Sometimes someone says or writes something that I just can’t put into my own words better (well quite often), so with that in mind I just have to dash off this quotation ripped right out of an article in the Huffington Post, with attribution following:
“The ancient Greeks liked to say that character is fate. The colossal mess that Obamacare has become reflects both the character of the legislation and that of the president who sponsored it. The Affordable Care Act, as a government mandate for people to purchase private insurance with an array of possible subsidies, had too many moving parts. It was an accident waiting to happen. As many of us wrote at the time, Medicare for All would be simpler to execute, easier to understand, and harder for Republicans to oppose. But this was not to be. Instead we got a program that was poorly understood by the public because it was almost impossible to explain and even harder to execute.”
Those words were written by Robert Kuttner, co-founder and editor of “The American Prospect”.
I have not even read the entire article. I am going to in a minute and then later add to this post. I still have hope for Obamacare at this time but continue to be amazed at its poor implementation and sometimes ask myself: “what were they thinking?” And I am glad to hear that others were thinking: “why not Medicare for all?” (well, I actually have suggested an expansion of Medicare for those who could not get insurance any other way).
And now I will finish that article…
Well, that was quick. I read it and it was interesting. If I interpreted it correctly on first read I think one of his points in the body of the piece was that comparing Obamacare to the success of Social Security and Medicare was not an apt comparison because the former were public public, while the latter is something called private public, in that Obamacare is a partnership and really a subsidy to the private insurance industry.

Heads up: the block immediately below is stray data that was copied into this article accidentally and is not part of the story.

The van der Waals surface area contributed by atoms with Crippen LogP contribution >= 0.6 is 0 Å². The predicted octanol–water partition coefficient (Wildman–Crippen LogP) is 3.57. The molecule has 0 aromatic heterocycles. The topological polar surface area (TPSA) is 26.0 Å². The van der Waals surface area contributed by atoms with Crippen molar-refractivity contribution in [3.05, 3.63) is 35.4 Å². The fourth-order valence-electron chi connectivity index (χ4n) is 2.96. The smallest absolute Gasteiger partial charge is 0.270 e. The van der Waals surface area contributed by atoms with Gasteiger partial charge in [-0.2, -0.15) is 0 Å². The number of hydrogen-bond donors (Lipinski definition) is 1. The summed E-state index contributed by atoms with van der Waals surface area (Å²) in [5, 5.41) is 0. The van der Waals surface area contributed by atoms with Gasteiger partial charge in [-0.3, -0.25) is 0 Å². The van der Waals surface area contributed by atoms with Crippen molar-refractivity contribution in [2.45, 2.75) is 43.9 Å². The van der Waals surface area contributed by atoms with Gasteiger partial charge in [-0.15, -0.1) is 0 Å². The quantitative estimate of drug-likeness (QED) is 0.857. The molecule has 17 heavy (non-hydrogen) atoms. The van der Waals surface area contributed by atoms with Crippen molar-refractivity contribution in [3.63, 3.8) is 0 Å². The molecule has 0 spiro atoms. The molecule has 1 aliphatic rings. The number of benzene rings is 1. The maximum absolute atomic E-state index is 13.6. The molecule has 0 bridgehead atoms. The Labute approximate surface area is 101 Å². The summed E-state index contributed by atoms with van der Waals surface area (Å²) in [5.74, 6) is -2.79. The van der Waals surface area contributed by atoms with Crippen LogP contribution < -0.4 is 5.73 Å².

And in my own words I would say that, yeah, private enterprise can be more efficient at times (and maybe most of the time), but it has to stand on its own two feet and be private.
And I am tired of writing about Obamacare and will move on to something else soon.
Okay, one more thing: if Obamacare falls, it’s death knell will have been the cancellation of private insurance policies despite the claim by Obama that such would not happen. It does not matter if it is only a relative minority that affects or whether in reality they could get better and more cost effective insurance via Obamacare. The argument that Obamacare would destroy private insurance, would be a government takeover, a move toward total socialism, was one of the primary weapons Obamacare opponents have used. They have to be overjoyed that in some instances their projections seemingly are coming true. This could go down as the biggest blunder in politics ever. If the Republicans did not have so many crazies in their party, they could already count on total victory. And they might wise up and clean house yet.
Here is a link to the full Kuttner article: http://www.huffingtonpost.com/robert-kuttner/obamacare-republicans_b_4293314.html
And to add insult to injury here and through the magic of the computer I go forward in time from when this post was originally posted to now on 11-19-13. I just read a CNN story that says that President Obama cited an Affordable Care Act success story involving a woman in Washington State. But then, and we go to the story:
But in the days that followed that presidential shout-out, Sanford received letters from Washington state’s insurance exchange, notifying her she did not qualify for a tax credit she was originally told she would be getting.
After looking into Sanford’s matter, officials with the exchange admit they made a mistake calculating her benefits, along with those for thousands of other Washington state residents.
“The Exchange would like to sincerely apologize to Jessica Sanford and all those affected in Washington State by this error,” Washington Health Benefit Exchange CEO Richard Onizuka said in a statement provided to CNN.